Fairlawn Yes! Organic Market to Close after Two Years

The Fairlawn Yes! Organic Market is expected to close sometime in December due to low business volume. No word is available on what will replace the retailer.

Located on the first floor of the Grays on Pennsylvania, the Fairlawn Yes! Organic Market was the first organic supermarket located east of the Anacostia River, the first to be built since 2007, and seventh Yes! location in the city. “Residents in Ward 8 have not been able to buy fresh, nutritious food at an affordable price in their neighborhoods,” then-Mayor Adrian Fenty said in a 2010 statement. “This store changes that.” However, two years later, Gary Cha, its owner, has announced that it will close sometime in December.

“We truly wanted to be the first store to provide healthy options,” says Cha, a native Washingtonian. “We tried to do this for two years, but we can’t do this for much longer.”

Timothy Chapman, head of Chapman Development and owner of the Grays, also expressed his disappointment over the closing.

“I think the world of Gary,” he says. “I believe he’s handling this like a gentleman.” He is currently looking for a retailer to occupy the store’s space; he didn’t comment on which retailers he would like to work with, as he is just beginning the search.

Chapman first met Cha while searching for an anchor retailer for the Grays, a mixed-use property with 118 affordable housing units and views of the Washington Monument. Thanks to the Great Streets Initiative and the Supermarket Tax Credit program, the city gave Chapman $900,000 and a tax break to bring Yes! east of the Anacostia.

Cha already had success bringing Yes! to other communities in transition, such as Petworth and Brookland. In fact, some of his first customers at the Fairlawn location formerly crossed the John Philip Sousa Bridge to visit his Capitol Hill location. The Fairlawn location not only brought Yes! closer to home, but created jobs in an area where high unemployment is the norm; the citybizlist DC website reported that the store created 30 jobs, 24 of which were given to Wards 7 and 8 residents (8/31/2010).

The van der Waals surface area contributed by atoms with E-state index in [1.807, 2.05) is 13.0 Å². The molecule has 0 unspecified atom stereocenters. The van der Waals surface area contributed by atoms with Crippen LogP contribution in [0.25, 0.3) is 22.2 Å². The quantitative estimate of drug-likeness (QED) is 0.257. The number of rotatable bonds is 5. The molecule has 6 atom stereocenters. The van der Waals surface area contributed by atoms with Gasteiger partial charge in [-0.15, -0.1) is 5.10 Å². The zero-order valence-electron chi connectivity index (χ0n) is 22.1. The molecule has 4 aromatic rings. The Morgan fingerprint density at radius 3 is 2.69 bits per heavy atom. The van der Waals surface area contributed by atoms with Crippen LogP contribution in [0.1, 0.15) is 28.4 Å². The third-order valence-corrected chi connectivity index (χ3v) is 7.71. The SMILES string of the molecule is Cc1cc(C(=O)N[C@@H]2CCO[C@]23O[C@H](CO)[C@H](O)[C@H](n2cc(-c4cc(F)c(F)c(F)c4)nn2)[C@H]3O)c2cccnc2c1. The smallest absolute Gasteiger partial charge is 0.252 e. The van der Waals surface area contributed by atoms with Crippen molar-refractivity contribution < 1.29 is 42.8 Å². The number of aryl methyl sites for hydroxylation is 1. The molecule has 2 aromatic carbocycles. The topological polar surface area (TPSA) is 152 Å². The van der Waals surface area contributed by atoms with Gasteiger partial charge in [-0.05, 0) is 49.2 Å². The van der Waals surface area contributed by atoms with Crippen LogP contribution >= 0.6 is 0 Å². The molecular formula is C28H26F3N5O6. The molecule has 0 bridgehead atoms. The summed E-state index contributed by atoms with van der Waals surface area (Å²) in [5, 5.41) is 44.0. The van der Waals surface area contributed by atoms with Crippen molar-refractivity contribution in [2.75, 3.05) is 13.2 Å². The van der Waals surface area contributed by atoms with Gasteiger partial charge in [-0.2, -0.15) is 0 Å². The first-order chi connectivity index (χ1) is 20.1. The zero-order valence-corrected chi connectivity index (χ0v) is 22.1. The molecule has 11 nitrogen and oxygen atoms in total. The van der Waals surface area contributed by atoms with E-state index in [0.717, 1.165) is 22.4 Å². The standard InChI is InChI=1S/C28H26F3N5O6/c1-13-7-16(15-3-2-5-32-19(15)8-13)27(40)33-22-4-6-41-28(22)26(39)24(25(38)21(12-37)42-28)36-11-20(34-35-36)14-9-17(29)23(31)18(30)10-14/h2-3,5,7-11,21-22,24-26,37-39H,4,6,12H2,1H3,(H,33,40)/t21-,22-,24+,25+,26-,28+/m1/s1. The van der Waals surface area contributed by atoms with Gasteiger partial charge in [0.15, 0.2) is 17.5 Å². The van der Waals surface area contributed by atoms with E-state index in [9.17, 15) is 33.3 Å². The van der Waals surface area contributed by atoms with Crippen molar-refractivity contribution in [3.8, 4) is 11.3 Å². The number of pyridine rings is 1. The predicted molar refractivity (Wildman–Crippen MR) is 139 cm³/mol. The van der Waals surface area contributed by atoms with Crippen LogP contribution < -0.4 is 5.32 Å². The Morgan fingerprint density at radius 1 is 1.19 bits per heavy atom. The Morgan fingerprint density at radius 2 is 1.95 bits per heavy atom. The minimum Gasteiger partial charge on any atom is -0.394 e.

Despite accepting supplemental nutrition assistance benefits (SNAP) and Women, Infant, and Children (WIC) vouchers, Yes! suffered from low business volume, stated Cha.

“We do try to cater to the community and keep our prices low,” says Carenthia Brown, an assistant manager at the Fairlawn Yes! However, in an area where there are many food assistance recipients, not too many potential customers can afford to shop there. “Usually the first to the 15th of the month, business is great,” Brown says. “Afterwards, it goes downhill from there.”

Despite the setback at its current location in Ward 7, Cha hopes to open more locations east of the river. “The customers deserve equal access to organic food as those in Northwest,” he said.

Ward 7 Councilmember Yvette Alexander announced that she will be working with Cha to relocate Yes! to a more suitable location. Residents have complained about the store's inconvenient location parking-wise and about the high prices, she stated. Alexander is also committed to working with the owners of the Grays to find another grocery or convenience store to replace Yes!

“We want a lot of things for our community,” Alexander said in a statement. “When a new business comes to our community, we should be diligent in supporting them.”

One resident, John Capozzi, is already planning ways to rally the community to keep Yes! open.

"If Yes! closes, other businesses will think twice about moving east of the Anacostia River,” he said. Capozzi also points out that there are limited options to buy healthy food with only a few supermarkets in Wards 7 and 8.

“We can’t just keep losing businesses,” Capozzi stated. “We deserve better.” 

i did cross the bridge

We had indeed tried to bring business to the Yes across the river. It is a little out of the way and frankly their offerings did not seem aligned to local needs and budget. I am not surprised about the failure (to engage).

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